Tahir's selection delights captain Smith

The presence of Imran Tahir, the leg-spin bowler, in South Africa's one-day team is a dream come true, says Graeme Smith, the Proteas captain.

Graeme Smith will be playing his last home one-day series as the South Africa captain. He will resign after the World Cup. Themba Hadebe / AP Photo
Powered by automated translation

DURBAN // The presence of Imran Tahir, the leg-spin bowler, in South Africa's one-day team is a dream come true, says Graeme Smith, the Proteas captain.

Heading into his ninth year, and final series, as South Africa's one-day cricket captain, Smith said yesterday he always wanted an attacking spin bowler at his disposal.

He has it now in a former Pakistan A representative, who qualified to play for his adopted country on the last day of 2010 and has been rushed into the Proteas squad for the five-match series against India and next month's World Cup.

Smith said at Kingsmead, Tahir's home ground and venue for today's first one-day international (ODI) against India, that he hoped the highly-rated bowler could contribute to a winning end to his one-day tenure.

Smith, 29, will step down as ODI captain after the World Cup and wants to end "on a good note" in the final series.

"It [having an attacking spinner] is something I have dreamed of throughout my captaincy," Smith said. "It's an asset to have an attacking, wicket-taking option in the middle overs which we haven't really had.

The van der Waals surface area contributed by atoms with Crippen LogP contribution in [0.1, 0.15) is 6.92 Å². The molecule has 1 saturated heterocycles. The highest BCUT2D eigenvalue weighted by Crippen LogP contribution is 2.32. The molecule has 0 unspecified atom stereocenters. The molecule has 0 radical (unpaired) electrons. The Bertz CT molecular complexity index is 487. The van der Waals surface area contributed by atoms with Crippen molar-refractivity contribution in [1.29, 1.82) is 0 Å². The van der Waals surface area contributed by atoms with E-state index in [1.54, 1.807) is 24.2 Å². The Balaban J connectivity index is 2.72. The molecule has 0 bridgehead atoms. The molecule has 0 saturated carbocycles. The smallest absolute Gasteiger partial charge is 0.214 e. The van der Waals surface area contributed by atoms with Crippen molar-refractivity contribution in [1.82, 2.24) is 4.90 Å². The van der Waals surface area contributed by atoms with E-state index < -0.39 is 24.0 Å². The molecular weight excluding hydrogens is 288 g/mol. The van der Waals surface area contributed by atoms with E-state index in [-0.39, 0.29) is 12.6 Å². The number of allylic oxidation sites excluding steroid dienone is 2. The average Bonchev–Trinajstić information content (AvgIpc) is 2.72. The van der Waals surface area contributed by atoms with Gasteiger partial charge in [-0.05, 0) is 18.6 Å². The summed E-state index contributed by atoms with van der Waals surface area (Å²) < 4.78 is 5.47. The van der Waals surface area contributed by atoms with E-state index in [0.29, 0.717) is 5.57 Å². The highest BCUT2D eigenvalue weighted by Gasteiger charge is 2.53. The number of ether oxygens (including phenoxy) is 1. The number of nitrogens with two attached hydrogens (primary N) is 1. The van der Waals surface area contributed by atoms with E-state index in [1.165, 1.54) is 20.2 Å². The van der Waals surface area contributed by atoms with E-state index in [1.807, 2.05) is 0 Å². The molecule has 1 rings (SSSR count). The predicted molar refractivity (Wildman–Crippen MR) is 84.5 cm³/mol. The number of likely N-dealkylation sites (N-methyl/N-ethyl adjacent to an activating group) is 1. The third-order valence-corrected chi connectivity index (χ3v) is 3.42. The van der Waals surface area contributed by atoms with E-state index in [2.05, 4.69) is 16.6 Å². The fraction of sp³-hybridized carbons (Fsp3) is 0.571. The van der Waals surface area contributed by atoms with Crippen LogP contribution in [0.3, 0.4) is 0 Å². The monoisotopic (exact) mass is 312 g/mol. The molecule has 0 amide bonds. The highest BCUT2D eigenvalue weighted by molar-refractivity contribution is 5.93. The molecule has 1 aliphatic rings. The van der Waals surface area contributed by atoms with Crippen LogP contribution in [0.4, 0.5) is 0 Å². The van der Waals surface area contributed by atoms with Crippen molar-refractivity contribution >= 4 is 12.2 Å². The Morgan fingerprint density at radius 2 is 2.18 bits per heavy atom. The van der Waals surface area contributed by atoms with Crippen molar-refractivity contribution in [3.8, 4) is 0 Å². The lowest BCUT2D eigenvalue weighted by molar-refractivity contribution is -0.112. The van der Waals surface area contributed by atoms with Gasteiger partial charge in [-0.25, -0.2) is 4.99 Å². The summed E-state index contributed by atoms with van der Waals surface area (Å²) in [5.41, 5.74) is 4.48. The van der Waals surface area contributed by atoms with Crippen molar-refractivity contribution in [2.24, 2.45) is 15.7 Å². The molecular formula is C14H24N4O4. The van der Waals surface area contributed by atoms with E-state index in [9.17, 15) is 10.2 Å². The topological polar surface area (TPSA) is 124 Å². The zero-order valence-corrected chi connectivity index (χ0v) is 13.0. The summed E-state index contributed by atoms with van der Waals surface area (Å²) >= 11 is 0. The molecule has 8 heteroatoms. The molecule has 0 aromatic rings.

"Johan Botha has been excellent for us ... but to have somebody like Imran who can take wickets and change the course of the game together with our frontline seamers is a wonderful asset."

The Pakistan-born Tahir, 31, could be the final piece of the World Cup jigsaw for South Africa, who have never won the tournament and often underperformed at the limited-overs showpiece.

Having traditionally relied on pace bowlers to blast out the opposition, South Africa now have an abundance of spin options in Tahir, Botha, an off-spinner, Robin Peterson, a left-armer, and another uncapped player, Faf du Plessis - who is a batting all-rounder who also bowls leg-spin.

Spin bowling is likely to play a crucial role at the World Cup on the slow, turning pitches in India, Sri Lanka and Bangladesh.

South Africa's spinners are three of a new breed of players in the country's 30-man provisional World Cup squad - with only Smith, Peterson, AB de Villiers and Jacques Kallis survivors from the 2007 tournament in the West Indies.

The ODI series against India, who are ranked second in the world, will be a crucial gauge of South Africa's one-day form ahead of next month's tournament.

The World Cup adds "extra incentive" to the series, Smith said, although it would not "define" South Africa's hopes.

"World Cup selection is just around the corner so it is a tough time because it's every player's dream to go to the World Cup," he said. "I guess there is a lot of extra pressure on players at the moment to perform.

"It's about finding the right combinations ... but at the same time we have to realise that the World Cup is being played under totally different conditions to what we will be playing here."

Smith also confirmed that all-rounder Kallis, who bruised a rib and picked up a right side strain in the final match of the drawn Test series against India last week, would play no part in the ODI series. His absence would "hamper" the Proteas, Smith said.

Kallis, South Africa's key player and the best all-rounder in the world, is expected to be fit for the World Cup.